UN Food Programme Receives 2020 Nobel Peace Prize

The United Nations’ World Food Programme (@WFP) has received the 2020 Nobel Peace Prize.

The award was given to the organisation by the Swedish committee in recognition of its efforts across the world in providing lifesaving food and assistance to millions of vulnerable men, women and children.

A total of 107 organisations and 211 individuals were nominated for the distinguished award with prize money worth 10 million Swedish kronor (N435.98 million).

The WFP is considered as the biggest humanitarian organisation addressing hunger and promoting food security in the world.

The nonprofit is also notably known for its war against the use of hunger as a weapon of war and conflict.

“In 2019, the WFP provided assistance to close to 100 million people in 88 countries who are victims of acute food insecurity and hunger. In 2015, eradicating hunger was adopted as one of the UN’s Sustainable Development Goals.

“The WFP is the UN’s primary instrument for realising this goal. In recent years, the situation has taken a negative turn.

“In 2019, 135 million people suffered from acute hunger, the highest number in many years. Most of the increase was caused by war and armed conflict,” the Nobel Committee observed.

Stating justification for the selection of the WFP, the committee said the organisation had helped countries facing hunger crisis at the height of the COVID-19 pandemic.

“The coronavirus pandemic has contributed to a strong upsurge in the number of victims of hunger in the world. In countries such as Yemen, the Democratic Republic of Congo, Nigeria, South Sudan and Burkina Faso, the combination of violent conflict and the pandemic has led to a dramatic rise in the number of people living on the brink of starvation.

“In the face of the pandemic, the World Food Programme has demonstrated an impressive ability to intensify its efforts,” the committee expressed.

The Norwegian Nobel Committee links food security to peace and stability.

“The World Food Programme has taken the lead in combining humanitarian work with peace efforts through pioneering projects in South America, Africa and Asia,” the Committee said.

The Chairwoman of the committee, Berit Reiss-Andersen, said that with this year’s award, the committee aimed at changing the narrative for the people in order for them to see the millions of people “who suffer from or face the threat of hunger”.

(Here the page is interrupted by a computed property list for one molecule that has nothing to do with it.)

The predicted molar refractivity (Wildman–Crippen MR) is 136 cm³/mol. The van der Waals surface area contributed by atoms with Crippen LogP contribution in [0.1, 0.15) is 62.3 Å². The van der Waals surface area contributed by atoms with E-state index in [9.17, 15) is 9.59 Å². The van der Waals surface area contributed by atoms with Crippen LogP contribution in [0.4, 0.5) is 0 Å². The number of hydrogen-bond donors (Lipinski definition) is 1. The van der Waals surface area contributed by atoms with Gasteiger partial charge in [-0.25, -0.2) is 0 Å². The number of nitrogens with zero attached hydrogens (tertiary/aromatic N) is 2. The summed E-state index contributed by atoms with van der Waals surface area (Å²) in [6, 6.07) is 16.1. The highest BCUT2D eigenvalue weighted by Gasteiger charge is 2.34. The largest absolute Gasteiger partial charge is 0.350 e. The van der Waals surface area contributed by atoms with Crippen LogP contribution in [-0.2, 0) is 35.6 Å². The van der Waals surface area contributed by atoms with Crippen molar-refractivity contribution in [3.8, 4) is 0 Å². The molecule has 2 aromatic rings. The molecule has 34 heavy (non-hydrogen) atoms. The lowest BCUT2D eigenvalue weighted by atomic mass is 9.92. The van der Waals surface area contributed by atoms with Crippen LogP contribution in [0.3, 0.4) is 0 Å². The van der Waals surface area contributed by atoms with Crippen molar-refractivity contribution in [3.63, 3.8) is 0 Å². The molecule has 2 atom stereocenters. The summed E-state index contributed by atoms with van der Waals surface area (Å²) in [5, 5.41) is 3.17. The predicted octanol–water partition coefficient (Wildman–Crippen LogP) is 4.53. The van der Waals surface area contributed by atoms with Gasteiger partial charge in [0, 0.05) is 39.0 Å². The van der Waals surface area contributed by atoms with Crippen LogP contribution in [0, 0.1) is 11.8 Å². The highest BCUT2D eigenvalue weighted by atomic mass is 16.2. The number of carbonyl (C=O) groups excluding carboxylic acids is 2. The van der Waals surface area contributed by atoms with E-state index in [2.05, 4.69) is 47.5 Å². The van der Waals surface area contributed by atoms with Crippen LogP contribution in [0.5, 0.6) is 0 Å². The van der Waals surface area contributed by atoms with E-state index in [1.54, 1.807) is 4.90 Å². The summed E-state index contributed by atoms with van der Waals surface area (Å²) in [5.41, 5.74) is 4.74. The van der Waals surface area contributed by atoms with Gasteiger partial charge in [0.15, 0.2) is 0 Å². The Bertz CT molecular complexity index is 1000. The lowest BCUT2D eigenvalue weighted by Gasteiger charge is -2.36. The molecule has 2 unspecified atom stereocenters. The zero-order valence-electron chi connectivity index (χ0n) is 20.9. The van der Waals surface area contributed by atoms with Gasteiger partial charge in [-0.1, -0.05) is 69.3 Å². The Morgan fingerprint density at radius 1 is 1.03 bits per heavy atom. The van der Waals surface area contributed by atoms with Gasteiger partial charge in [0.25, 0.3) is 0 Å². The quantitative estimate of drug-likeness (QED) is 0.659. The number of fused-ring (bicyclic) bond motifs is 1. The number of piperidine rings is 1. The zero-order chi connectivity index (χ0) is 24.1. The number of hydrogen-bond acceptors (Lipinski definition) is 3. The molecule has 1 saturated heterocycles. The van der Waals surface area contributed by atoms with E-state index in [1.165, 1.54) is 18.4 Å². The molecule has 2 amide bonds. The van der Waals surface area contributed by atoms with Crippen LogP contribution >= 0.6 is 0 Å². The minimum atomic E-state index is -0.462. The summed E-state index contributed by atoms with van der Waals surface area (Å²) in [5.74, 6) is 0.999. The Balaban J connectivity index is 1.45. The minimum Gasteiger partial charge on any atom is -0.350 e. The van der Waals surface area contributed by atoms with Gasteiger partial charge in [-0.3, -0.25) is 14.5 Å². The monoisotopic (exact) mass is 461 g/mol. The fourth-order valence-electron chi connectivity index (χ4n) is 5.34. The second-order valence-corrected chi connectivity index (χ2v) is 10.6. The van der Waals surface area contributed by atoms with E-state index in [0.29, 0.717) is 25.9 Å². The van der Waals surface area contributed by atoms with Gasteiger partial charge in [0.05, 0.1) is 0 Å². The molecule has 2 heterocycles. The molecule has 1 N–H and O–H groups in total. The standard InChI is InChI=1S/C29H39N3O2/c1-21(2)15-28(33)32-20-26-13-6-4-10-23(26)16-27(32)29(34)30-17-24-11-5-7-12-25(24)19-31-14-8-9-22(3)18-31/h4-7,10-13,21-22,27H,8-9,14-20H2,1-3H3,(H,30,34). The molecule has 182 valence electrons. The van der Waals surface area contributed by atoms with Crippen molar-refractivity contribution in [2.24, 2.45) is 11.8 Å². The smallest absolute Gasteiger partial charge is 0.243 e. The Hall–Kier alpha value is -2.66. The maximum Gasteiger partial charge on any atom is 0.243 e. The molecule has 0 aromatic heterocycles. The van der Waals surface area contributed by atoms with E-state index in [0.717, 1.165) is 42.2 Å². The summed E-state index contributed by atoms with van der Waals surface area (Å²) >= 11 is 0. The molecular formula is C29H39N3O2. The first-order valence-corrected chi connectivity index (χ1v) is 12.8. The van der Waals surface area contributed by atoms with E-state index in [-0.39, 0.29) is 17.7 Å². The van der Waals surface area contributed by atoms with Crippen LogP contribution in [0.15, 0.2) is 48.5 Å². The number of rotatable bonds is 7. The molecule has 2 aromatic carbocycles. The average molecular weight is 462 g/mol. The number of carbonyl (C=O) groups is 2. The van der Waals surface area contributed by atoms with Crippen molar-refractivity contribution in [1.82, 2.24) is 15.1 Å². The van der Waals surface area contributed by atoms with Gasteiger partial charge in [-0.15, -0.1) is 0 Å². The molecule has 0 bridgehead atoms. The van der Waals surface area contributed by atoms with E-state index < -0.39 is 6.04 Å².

“The World Food Programme plays a key role in multilateral co-operation in making food security an instrument of peace,” she said.

The Executive Director of WFP said he was “deeply humbled” by the honour.

“This is an incredible recognition of the dedication of the WFP family, working to end hunger every day in 80+ countries. Thank you for this incredible honour,” he stated.

The Nobel Committee called upon organisations around the world to endorse and emulate the activities of the WFP for a peaceful world.

The Norwegian Nobel Committee also said its efforts for contributing in areas of conflict and efforts in preventing the use of hunger as a weapon of war was also a contributing factor for selecting them for this year’s award.

Additional reporting by Aliyu Dahiru

No part of this publication may be reproduced, distributed or transmitted in any form or by any means without proper attribution to HumAngle, generally including the author's name, a link to the publication and a line of acknowledgement.

Hafsah Abubakar Matazu

Hafsah Abubakar Matazu is the Head of the Humanitarian and Development Desk at HumAngle, focusing on both international and national organisations providing aid, as well as contributing to the response to the crisis in Nigeria and Africa as a whole especially where it comes to insecurity. Her reporting also extends to foreign missions and other diplomatic relations in this regard.

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